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Coffee Lovers: Here Are 5 Types of Coffee from Around The World Just For You

Updated on July 4, 2017

Ever wondered why coffee is one of the most sort after beverage? As much as the aroma and the favours are seductive, there is so much more to the sifting aroma of coffee. Coffee has become a part of history and culture in many parts of the world. In fact, coffee houses were the places where politics, history, dialogues and intellect came to be in conversations over coffee.

There are many types of coffee that we can spot around the world. What make them different from each other is the way they are prepared, and also the stories and history of their origin and popularity.

Here are a few such coffees from different parts of the world and a few facts on how they are different from each other.

Read and enjoy. Let’s begin the coffee culture.

Cafe Touba

Cafe Touba is a special Senegalese coffee that is prepared with Arabica coffee. This aromatic coffee constitutes eighty percent coffee and twenty percent selim, which is a kind of pepper. Coffee Touba, sometimes, have cloves added to it in order to enhance the flavour of the beverage.

The Short story of cafe Touba goes like this: Sometime in the 19th century, spiritual leader Ahmadou Bamba who was the founder of the town of Touba introduced and made the coffee popular. He is also known as “The Sheick of Touba”

Have you tried it?

Cast your vote for Filter Coffee

Filter Coffee

Indian filter coffee is an essential cultural marker in homes of south India, especially in Tamil Nadu. It is prepared by mixing hot milk with decoction from finely ground coffee. Hot filter coffee is usually served in a steel tumbler. Filter coffee has many names in the south of India. It is called Madras Kaapi, Kumbakonam degree coffee, Mylapore filter coffee. Ideally, filter coffee is made from Arabica and robusta. These coffee beans are collected from the hills of Kodagu, Nilgiris and Yercaud.

Café da Olla

A Mexican traditional which is also made by ground coffee is Café de olla. This coffee is typically prepared in an earthen clay pot. In fact, it is the pot that gives an added flavour to the coffee and makes it different from other styles of coffee. Cinnamon, aniseeds, and piloncillo which is the Mexican dark brown sugar are the other things that add flavour to the Café de olla.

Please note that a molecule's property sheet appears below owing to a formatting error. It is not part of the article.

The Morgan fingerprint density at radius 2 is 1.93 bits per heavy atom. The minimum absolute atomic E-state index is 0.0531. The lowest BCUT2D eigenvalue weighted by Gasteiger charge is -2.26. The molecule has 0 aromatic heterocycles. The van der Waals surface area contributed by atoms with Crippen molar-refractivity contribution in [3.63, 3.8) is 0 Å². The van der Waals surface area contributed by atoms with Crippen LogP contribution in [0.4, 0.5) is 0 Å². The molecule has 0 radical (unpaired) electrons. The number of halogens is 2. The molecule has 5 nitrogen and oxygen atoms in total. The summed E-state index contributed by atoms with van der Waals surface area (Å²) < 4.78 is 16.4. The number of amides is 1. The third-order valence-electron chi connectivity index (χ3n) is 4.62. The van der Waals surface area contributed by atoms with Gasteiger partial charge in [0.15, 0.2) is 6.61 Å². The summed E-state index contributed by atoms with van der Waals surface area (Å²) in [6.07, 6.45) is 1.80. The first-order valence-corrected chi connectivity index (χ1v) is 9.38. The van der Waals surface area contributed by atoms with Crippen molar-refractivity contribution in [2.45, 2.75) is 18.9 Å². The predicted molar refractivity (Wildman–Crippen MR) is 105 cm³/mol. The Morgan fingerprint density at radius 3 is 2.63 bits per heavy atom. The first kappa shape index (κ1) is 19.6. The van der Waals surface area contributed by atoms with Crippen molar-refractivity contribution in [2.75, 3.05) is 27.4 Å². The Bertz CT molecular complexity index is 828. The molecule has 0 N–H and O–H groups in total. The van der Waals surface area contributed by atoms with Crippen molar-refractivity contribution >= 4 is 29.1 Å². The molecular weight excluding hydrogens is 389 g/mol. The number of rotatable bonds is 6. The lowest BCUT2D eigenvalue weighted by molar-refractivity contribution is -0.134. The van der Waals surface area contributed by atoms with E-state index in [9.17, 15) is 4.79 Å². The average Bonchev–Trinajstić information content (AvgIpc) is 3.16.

A true treat to every coffee lover.

Turkish Coffee

If you are a coffee lover, you sure have tried the Turkish coffee at some point in life. The Turkish coffee is basically unfiltered coffee that is made out of roasted and ground coffee beans. The coffee is not allowed to boil but is simmered in a pot in which the coffee grounds are made to settle. The Turkish coffee is one of the oldest methods of brewing coffee that history remembers. Coffee was a cultural marker in the Turkish society and there were coffee houses that were becoming popular. In fact, places and other elite places employed expert coffee makers and they were called “kahveci usta”.

Café da

The Vietnamese iced coffee also known as the café da is prepared by ground dark roast Vietnamese-grown coffee. This traditional Vietnamese coffee is brewed with a small metal French drip filter which issued to release drops of piping hot coffee into a cup with sweetened condensed milk with ice.

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    • Susan SJ profile image
      Author

      Susan SJ 6 weeks ago

      Thank you everybody for reading and encouraging me. I'm glad you enjoyed the read. :)

    • AliciaC profile image

      Linda Crampton 6 weeks ago from British Columbia, Canada

      Thanks for sharing this interesting information, Susan. I'd like to try every type of coffee that you've described!

    • lori811 profile image

      Lori B 6 weeks ago

      Great job, Susan! Amazing how coffee rules our planet. For me, the best part of waking up is Folgers in my cup:)

    • Fullerman5000 profile image

      Ryan Fuller 6 weeks ago from Louisiana, USA

      I love me a good cup of Joe. I have become a coffee drinker and love to try different flavors and styles of brewing. This was an interesting article. Thank you for sharing.